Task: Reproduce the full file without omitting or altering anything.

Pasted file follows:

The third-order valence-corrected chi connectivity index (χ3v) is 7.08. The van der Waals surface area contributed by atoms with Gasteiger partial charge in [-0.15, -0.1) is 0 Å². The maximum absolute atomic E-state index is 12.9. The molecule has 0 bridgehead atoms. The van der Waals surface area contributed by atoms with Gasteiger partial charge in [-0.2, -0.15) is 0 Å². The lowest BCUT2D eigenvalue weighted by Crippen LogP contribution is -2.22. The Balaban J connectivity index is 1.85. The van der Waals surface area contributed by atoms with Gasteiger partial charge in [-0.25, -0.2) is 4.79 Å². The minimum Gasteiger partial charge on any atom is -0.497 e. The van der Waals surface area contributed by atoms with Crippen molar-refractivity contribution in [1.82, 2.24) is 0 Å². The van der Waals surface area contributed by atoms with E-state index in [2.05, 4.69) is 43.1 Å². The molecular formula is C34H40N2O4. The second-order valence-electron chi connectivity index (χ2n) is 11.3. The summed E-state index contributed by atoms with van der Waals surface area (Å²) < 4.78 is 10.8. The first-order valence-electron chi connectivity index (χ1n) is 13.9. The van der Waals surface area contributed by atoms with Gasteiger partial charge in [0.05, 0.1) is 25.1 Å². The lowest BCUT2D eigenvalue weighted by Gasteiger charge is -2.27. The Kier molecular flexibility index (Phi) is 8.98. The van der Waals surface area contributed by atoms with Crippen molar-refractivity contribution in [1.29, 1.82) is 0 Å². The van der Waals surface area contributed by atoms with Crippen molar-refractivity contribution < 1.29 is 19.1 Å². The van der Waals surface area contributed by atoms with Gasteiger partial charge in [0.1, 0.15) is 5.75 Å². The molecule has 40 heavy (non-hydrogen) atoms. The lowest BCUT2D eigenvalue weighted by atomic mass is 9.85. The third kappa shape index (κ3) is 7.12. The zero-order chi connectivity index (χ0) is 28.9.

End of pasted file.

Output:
The third-order valence-corrected chi connectivity index (χ3v) is 7.08. The van der Waals surface area contributed by atoms with Gasteiger partial charge in [-0.15, -0.1) is 0 Å². The maximum absolute atomic E-state index is 12.9. The molecule has 0 bridgehead atoms. The van der Waals surface area contributed by atoms with Gasteiger partial charge in [-0.2, -0.15) is 0 Å². The lowest BCUT2D eigenvalue weighted by Crippen LogP contribution is -2.22. The Balaban J connectivity index is 1.85. The van der Waals surface area contributed by atoms with Gasteiger partial charge in [-0.25, -0.2) is 4.79 Å². The minimum Gasteiger partial charge on any atom is -0.497 e. The van der Waals surface area contributed by atoms with Crippen molar-refractivity contribution in [1.82, 2.24) is 0 Å². The van der Waals surface area contributed by atoms with E-state index in [2.05, 4.69) is 43.1 Å². The molecular formula is C34H40N2O4. The second-order valence-electron chi connectivity index (χ2n) is 11.3. The summed E-state index contributed by atoms with van der Waals surface area (Å²) < 4.78 is 10.8. The first-order valence-electron chi connectivity index (χ1n) is 13.9. The van der Waals surface area contributed by atoms with Gasteiger partial charge in [0.05, 0.1) is 25.1 Å². The lowest BCUT2D eigenvalue weighted by Gasteiger charge is -2.27. The Kier molecular flexibility index (Phi) is 8.98. The van der Waals surface area contributed by atoms with Crippen molar-refractivity contribution in [1.29, 1.82) is 0 Å². The van der Waals surface area contributed by atoms with Crippen molar-refractivity contribution < 1.29 is 19.1 Å². The van der Waals surface area contributed by atoms with Gasteiger partial charge in [0.1, 0.15) is 5.75 Å². The molecule has 40 heavy (non-hydrogen) atoms. The lowest BCUT2D eigenvalue weighted by atomic mass is 9.85. The third kappa shape index (κ3) is 7.12. The zero-order chi connectivity index (χ0) is 28.9.